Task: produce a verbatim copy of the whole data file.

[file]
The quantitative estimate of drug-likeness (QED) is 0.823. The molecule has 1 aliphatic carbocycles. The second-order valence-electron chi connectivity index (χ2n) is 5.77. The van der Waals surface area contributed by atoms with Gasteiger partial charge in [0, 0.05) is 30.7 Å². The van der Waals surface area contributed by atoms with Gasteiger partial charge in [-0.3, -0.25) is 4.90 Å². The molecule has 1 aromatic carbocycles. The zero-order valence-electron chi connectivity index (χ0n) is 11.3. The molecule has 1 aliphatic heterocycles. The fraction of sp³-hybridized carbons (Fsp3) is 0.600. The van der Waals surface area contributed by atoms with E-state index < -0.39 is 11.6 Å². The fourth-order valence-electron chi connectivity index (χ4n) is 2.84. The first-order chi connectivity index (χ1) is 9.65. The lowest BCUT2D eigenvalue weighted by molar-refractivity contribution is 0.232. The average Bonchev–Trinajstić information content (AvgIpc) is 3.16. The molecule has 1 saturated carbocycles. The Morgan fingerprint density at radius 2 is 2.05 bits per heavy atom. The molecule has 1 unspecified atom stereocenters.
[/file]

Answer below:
The quantitative estimate of drug-likeness (QED) is 0.823. The molecule has 1 aliphatic carbocycles. The second-order valence-electron chi connectivity index (χ2n) is 5.77. The van der Waals surface area contributed by atoms with Gasteiger partial charge in [0, 0.05) is 30.7 Å². The van der Waals surface area contributed by atoms with Gasteiger partial charge in [-0.3, -0.25) is 4.90 Å². The molecule has 1 aromatic carbocycles. The zero-order valence-electron chi connectivity index (χ0n) is 11.3. The molecule has 1 aliphatic heterocycles. The fraction of sp³-hybridized carbons (Fsp3) is 0.600. The van der Waals surface area contributed by atoms with E-state index < -0.39 is 11.6 Å². The fourth-order valence-electron chi connectivity index (χ4n) is 2.84. The first-order chi connectivity index (χ1) is 9.65. The lowest BCUT2D eigenvalue weighted by molar-refractivity contribution is 0.232. The average Bonchev–Trinajstić information content (AvgIpc) is 3.16. The molecule has 1 saturated carbocycles. The Morgan fingerprint density at radius 2 is 2.05 bits per heavy atom. The molecule has 1 unspecified atom stereocenters.